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Refuse to sue, get cheaper drugs

December 09, 2006|by Robert Gary

Before I lay out my modest proposal, let me say that the health- care crisis is a big hairy 800-pound gorilla so it's not reasonable to expect that the solution will be a small round dinner mint with some cream sauce on top. Big hairy problems, if they are to be solved, require big solutions. To solve big problems, we have to think differently.

Two tiers need to be created among those using prescription drugs. The first tier would be precisely what we have now where the patient buys the drugs for say, $500 per bottle, and retains an unlimited right to sue the drug maker if the drugs have side effects that prove to be harmful.

Right now there are thousands of lawsuits about Vioxx because apparently it might cause heart problems. To some people, money means very little. What they really want is the right to sue.

They might come from families that are very litigious or they might have beliefs that call for litigation to redress any harm that they experience in this world. Or they might feel that the FDA does a very poor job of screening drugs. And they don't completely trust their doctor either, so without their lawyer there to litigate for them, they feel helpless and unprotected.

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OK, that's tier A - nothing is changed for these folks - they get to do what they get to do now and they pay the prices that they pay now - for them everything stays the same.

Now in Tier B things are different. The drug company gets an absolute ironclad waiver of all civil suit liability except if it intentionally and criminally poisons people with the intent to harm them. The Tier B people who sign the waiver get their drugs for $250 per bottle (instead of $500 per bottle).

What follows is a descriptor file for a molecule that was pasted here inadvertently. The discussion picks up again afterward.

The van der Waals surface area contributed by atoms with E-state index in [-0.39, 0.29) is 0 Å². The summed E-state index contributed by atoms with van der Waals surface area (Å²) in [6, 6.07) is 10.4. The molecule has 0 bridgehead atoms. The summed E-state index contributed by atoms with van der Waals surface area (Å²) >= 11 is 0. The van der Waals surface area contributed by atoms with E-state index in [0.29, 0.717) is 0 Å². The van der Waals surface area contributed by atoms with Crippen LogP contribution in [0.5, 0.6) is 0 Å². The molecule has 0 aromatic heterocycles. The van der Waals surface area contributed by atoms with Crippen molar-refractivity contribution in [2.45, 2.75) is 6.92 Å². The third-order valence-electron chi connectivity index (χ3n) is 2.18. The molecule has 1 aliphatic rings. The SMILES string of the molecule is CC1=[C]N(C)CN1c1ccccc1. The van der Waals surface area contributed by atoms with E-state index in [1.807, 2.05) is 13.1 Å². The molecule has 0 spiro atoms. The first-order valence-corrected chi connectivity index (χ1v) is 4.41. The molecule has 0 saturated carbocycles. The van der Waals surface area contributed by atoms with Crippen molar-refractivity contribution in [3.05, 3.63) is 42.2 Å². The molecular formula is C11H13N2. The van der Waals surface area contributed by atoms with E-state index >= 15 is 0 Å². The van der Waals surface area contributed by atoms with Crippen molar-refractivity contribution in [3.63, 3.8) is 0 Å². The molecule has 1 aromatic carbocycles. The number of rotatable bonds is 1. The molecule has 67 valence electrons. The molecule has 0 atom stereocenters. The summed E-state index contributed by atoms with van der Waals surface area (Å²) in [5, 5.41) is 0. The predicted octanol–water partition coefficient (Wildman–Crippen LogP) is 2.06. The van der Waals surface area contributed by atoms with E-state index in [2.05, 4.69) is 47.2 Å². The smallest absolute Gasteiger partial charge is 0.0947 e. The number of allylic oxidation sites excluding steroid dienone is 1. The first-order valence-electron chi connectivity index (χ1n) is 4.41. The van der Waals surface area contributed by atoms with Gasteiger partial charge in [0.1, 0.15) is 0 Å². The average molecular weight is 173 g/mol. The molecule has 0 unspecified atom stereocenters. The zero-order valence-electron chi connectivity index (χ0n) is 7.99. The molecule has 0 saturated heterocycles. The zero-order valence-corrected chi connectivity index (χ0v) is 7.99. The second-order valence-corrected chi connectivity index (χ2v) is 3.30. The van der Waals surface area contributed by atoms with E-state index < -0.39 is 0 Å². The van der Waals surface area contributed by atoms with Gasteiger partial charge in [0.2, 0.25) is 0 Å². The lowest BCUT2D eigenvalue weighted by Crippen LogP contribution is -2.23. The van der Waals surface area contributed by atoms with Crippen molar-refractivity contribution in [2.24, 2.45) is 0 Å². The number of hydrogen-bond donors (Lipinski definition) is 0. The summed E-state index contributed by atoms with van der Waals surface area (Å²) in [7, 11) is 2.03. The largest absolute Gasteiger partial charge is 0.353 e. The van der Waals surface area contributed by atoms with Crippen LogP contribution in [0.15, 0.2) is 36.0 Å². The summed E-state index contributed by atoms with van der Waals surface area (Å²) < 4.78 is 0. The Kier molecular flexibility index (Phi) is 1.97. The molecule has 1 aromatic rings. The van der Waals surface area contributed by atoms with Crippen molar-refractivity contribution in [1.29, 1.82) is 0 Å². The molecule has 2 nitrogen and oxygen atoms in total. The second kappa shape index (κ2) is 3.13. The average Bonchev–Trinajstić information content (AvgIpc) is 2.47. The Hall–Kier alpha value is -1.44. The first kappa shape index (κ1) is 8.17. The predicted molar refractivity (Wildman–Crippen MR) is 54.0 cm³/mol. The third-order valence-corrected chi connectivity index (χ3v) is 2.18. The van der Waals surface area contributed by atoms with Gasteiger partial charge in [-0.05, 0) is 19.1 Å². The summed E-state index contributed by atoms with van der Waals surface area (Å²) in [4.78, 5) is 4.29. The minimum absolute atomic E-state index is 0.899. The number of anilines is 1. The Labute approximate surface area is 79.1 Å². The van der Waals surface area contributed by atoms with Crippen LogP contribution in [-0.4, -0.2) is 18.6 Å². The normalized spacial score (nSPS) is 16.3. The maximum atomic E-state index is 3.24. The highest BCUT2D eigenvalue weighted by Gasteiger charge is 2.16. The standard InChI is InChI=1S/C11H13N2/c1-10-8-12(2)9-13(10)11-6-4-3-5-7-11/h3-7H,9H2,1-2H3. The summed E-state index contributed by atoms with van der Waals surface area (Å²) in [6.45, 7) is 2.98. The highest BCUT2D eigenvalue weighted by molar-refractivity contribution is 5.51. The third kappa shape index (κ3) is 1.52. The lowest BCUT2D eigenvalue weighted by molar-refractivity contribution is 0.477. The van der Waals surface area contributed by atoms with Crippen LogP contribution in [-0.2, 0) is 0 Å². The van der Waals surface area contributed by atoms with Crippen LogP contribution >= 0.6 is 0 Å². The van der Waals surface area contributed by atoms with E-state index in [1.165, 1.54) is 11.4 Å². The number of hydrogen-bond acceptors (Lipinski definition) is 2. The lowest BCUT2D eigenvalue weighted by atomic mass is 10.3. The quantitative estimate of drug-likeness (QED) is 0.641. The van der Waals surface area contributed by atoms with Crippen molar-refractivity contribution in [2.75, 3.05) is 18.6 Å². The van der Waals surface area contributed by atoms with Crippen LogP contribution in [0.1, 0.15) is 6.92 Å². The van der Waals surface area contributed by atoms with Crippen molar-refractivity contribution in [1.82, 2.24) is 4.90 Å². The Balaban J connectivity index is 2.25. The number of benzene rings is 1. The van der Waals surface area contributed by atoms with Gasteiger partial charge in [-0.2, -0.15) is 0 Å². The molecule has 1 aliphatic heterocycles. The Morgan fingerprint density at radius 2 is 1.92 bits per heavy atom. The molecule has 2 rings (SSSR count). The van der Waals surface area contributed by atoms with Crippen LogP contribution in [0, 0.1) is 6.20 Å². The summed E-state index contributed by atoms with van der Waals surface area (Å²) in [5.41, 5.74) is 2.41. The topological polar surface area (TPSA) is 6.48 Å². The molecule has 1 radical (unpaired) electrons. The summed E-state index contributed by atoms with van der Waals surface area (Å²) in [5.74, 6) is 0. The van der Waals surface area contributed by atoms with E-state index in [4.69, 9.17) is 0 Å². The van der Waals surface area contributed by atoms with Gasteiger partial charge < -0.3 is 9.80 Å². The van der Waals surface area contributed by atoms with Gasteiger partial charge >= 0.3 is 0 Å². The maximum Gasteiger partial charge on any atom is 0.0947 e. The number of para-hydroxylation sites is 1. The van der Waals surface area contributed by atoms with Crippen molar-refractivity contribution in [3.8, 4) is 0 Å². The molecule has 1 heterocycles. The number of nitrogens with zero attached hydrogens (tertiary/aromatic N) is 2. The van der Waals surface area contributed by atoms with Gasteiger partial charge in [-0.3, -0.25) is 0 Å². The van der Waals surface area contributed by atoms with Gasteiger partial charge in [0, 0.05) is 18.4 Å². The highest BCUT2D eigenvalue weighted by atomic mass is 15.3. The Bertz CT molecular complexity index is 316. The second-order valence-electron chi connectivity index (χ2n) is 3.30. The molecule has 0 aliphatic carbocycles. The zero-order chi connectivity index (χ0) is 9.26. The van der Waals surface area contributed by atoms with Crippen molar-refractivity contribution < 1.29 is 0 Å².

There might be people for whom money is quite important and who do not put much value in their right to sue. They might come from families that are not at all litigious or they might emphasize personal responsibility to avoid harm rather than use lawsuits to compensate for it after it happens.

They might be willing to accept whatever risks remain after the exhaustive screening processes by the FDA. They might have a lot of confidence in their doctor's ability to help and protect them from possibly dangerous drugs. OK that's tier B - they get their drugs at half price, but they give up the right to sue.

Why do I think there would be anybody in tier B? Well a lot of people get their prescriptions from pharmacies in Canada now. By doing so, they already, as a practical matter, are giving up their right to sue the American drug manufacturer. What these people want is the half-price bottle of drugs and that is more important to them than their right to sue the American drug maker.

As we advance in science, more and more of medicine is all about prescription drugs. Health care is bigger than prescription drugs, but they are playing a proportionately larger role as time goes by. The drug companies are not the villains here and neither is the FDA. The problem is an uncontrolled lawsuit system. Take away the litigation factor and prescription drugs cost would cost half as much.

How big and hairy is the solution? It's a matter of knowingly and willingly giving up the right to sue. It probably requires at least a few signatures before witnesses, a notary, and probably a lawyer.

It could take an hour to get it done. It could cost $500 so everybody gets paid and the forms get properly copied and filed. It's a little cumbersome, and probably more than a little irksome, but it's workable, and it's good for the U.S. economy (except for the trial lawyers; they would lose out).

It helps the economy by averting a massive shortfall in our funding for Medicare and Medicaid - we could go broke trying to pay for all the entitlements based on the present rules of engagement. It helps the drug companies because they can save and recover all that business that is presently going to Canada. Those pills could be sold in the U.S.

It's easy to criticize this modest proposal based on the idea that it constitutes doing things differently. It involves thinking differently and creating new options and new outcomes. Yes, it does. I said it would. You can't solve big hard problems with small wet noodles. You can't make things different without being different. Change is part of problem solving. For big problems, big change is needed.

Robert Gary, a retired attorney who lives in Hagerstown, writes for The Herald-Mail.

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